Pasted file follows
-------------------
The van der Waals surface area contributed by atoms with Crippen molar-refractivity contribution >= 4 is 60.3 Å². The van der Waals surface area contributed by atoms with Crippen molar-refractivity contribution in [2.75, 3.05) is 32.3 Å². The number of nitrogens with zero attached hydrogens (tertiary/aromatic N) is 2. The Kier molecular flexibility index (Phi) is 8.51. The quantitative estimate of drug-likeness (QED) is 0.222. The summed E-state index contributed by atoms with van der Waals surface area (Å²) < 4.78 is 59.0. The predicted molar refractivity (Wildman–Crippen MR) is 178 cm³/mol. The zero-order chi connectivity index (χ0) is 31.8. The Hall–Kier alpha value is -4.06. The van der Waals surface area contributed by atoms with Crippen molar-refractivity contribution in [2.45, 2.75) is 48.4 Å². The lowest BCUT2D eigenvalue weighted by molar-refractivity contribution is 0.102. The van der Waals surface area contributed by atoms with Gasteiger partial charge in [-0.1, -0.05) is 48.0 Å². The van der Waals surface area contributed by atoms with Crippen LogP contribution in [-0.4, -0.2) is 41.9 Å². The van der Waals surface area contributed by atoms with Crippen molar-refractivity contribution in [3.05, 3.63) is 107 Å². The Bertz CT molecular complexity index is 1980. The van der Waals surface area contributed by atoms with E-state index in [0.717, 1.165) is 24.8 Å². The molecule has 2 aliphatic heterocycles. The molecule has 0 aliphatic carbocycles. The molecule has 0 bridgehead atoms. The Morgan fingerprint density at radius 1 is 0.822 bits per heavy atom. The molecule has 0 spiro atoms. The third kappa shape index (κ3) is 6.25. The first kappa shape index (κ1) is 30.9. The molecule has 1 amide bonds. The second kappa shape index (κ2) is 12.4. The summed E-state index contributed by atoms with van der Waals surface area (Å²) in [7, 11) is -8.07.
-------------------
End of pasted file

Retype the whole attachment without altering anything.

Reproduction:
The van der Waals surface area contributed by atoms with Crippen molar-refractivity contribution >= 4 is 60.3 Å². The van der Waals surface area contributed by atoms with Crippen molar-refractivity contribution in [2.75, 3.05) is 32.3 Å². The number of nitrogens with zero attached hydrogens (tertiary/aromatic N) is 2. The Kier molecular flexibility index (Phi) is 8.51. The quantitative estimate of drug-likeness (QED) is 0.222. The summed E-state index contributed by atoms with van der Waals surface area (Å²) < 4.78 is 59.0. The predicted molar refractivity (Wildman–Crippen MR) is 178 cm³/mol. The zero-order chi connectivity index (χ0) is 31.8. The Hall–Kier alpha value is -4.06. The van der Waals surface area contributed by atoms with Crippen molar-refractivity contribution in [2.45, 2.75) is 48.4 Å². The lowest BCUT2D eigenvalue weighted by molar-refractivity contribution is 0.102. The van der Waals surface area contributed by atoms with Gasteiger partial charge in [-0.1, -0.05) is 48.0 Å². The van der Waals surface area contributed by atoms with Crippen LogP contribution in [-0.4, -0.2) is 41.9 Å². The van der Waals surface area contributed by atoms with Crippen molar-refractivity contribution in [3.05, 3.63) is 107 Å². The Bertz CT molecular complexity index is 1980. The van der Waals surface area contributed by atoms with E-state index in [0.717, 1.165) is 24.8 Å². The molecule has 2 aliphatic heterocycles. The molecule has 0 aliphatic carbocycles. The molecule has 0 bridgehead atoms. The Morgan fingerprint density at radius 1 is 0.822 bits per heavy atom. The molecule has 0 spiro atoms. The third kappa shape index (κ3) is 6.25. The first kappa shape index (κ1) is 30.9. The molecule has 1 amide bonds. The second kappa shape index (κ2) is 12.4. The summed E-state index contributed by atoms with van der Waals surface area (Å²) in [7, 11) is -8.07.